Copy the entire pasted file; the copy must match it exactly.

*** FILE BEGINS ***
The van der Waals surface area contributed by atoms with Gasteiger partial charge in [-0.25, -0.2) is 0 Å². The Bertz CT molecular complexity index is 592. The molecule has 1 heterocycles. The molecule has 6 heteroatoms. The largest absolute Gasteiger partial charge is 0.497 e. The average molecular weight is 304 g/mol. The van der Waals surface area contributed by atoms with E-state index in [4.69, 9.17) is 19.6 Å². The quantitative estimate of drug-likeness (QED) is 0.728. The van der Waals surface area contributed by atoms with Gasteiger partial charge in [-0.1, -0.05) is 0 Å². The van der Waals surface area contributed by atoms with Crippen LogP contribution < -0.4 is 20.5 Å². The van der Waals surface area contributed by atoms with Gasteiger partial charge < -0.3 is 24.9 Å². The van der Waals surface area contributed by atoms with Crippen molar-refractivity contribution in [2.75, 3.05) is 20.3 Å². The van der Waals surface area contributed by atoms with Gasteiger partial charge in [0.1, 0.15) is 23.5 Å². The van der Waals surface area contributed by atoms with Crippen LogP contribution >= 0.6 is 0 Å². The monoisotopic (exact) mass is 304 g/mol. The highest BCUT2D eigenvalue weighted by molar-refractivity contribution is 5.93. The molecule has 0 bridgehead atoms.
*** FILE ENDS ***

The van der Waals surface area contributed by atoms with Gasteiger partial charge in [-0.25, -0.2) is 0 Å². The Bertz CT molecular complexity index is 592. The molecule has 1 heterocycles. The molecule has 6 heteroatoms. The largest absolute Gasteiger partial charge is 0.497 e. The average molecular weight is 304 g/mol. The van der Waals surface area contributed by atoms with E-state index in [4.69, 9.17) is 19.6 Å². The quantitative estimate of drug-likeness (QED) is 0.728. The van der Waals surface area contributed by atoms with Gasteiger partial charge in [-0.1, -0.05) is 0 Å². The van der Waals surface area contributed by atoms with Crippen LogP contribution < -0.4 is 20.5 Å². The van der Waals surface area contributed by atoms with Gasteiger partial charge < -0.3 is 24.9 Å². The van der Waals surface area contributed by atoms with Crippen molar-refractivity contribution in [2.75, 3.05) is 20.3 Å². The van der Waals surface area contributed by atoms with Gasteiger partial charge in [0.1, 0.15) is 23.5 Å². The van der Waals surface area contributed by atoms with Crippen LogP contribution >= 0.6 is 0 Å². The monoisotopic (exact) mass is 304 g/mol. The highest BCUT2D eigenvalue weighted by molar-refractivity contribution is 5.93. The molecule has 0 bridgehead atoms.